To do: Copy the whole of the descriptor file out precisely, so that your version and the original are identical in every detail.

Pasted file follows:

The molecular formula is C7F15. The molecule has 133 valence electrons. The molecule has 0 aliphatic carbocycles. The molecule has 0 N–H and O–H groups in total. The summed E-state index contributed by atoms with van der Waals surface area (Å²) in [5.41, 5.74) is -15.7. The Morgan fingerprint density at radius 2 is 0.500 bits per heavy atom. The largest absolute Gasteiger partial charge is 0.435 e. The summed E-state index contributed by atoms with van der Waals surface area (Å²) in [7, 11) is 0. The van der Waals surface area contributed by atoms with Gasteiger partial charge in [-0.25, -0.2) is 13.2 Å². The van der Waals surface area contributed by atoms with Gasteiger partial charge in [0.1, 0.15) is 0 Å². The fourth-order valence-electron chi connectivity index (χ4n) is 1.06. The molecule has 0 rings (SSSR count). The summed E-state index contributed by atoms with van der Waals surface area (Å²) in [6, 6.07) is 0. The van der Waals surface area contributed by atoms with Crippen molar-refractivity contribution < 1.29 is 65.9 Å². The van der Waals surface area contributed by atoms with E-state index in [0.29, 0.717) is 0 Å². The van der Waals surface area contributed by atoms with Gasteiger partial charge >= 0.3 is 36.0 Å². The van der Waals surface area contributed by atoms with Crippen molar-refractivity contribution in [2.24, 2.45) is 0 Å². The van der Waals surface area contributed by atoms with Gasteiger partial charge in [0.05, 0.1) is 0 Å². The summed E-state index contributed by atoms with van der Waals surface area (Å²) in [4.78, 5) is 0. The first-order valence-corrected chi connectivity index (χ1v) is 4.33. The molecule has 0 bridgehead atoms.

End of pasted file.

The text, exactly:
The molecular formula is C7F15. The molecule has 133 valence electrons. The molecule has 0 aliphatic carbocycles. The molecule has 0 N–H and O–H groups in total. The summed E-state index contributed by atoms with van der Waals surface area (Å²) in [5.41, 5.74) is -15.7. The Morgan fingerprint density at radius 2 is 0.500 bits per heavy atom. The largest absolute Gasteiger partial charge is 0.435 e. The summed E-state index contributed by atoms with van der Waals surface area (Å²) in [7, 11) is 0. The van der Waals surface area contributed by atoms with Gasteiger partial charge in [-0.25, -0.2) is 13.2 Å². The van der Waals surface area contributed by atoms with Gasteiger partial charge in [0.1, 0.15) is 0 Å². The fourth-order valence-electron chi connectivity index (χ4n) is 1.06. The molecule has 0 rings (SSSR count). The summed E-state index contributed by atoms with van der Waals surface area (Å²) in [6, 6.07) is 0. The van der Waals surface area contributed by atoms with Crippen molar-refractivity contribution < 1.29 is 65.9 Å². The van der Waals surface area contributed by atoms with E-state index in [0.29, 0.717) is 0 Å². The van der Waals surface area contributed by atoms with Gasteiger partial charge >= 0.3 is 36.0 Å². The van der Waals surface area contributed by atoms with Crippen molar-refractivity contribution in [2.24, 2.45) is 0 Å². The van der Waals surface area contributed by atoms with Gasteiger partial charge in [0.05, 0.1) is 0 Å². The summed E-state index contributed by atoms with van der Waals surface area (Å²) in [4.78, 5) is 0. The first-order valence-corrected chi connectivity index (χ1v) is 4.33. The molecule has 0 bridgehead atoms.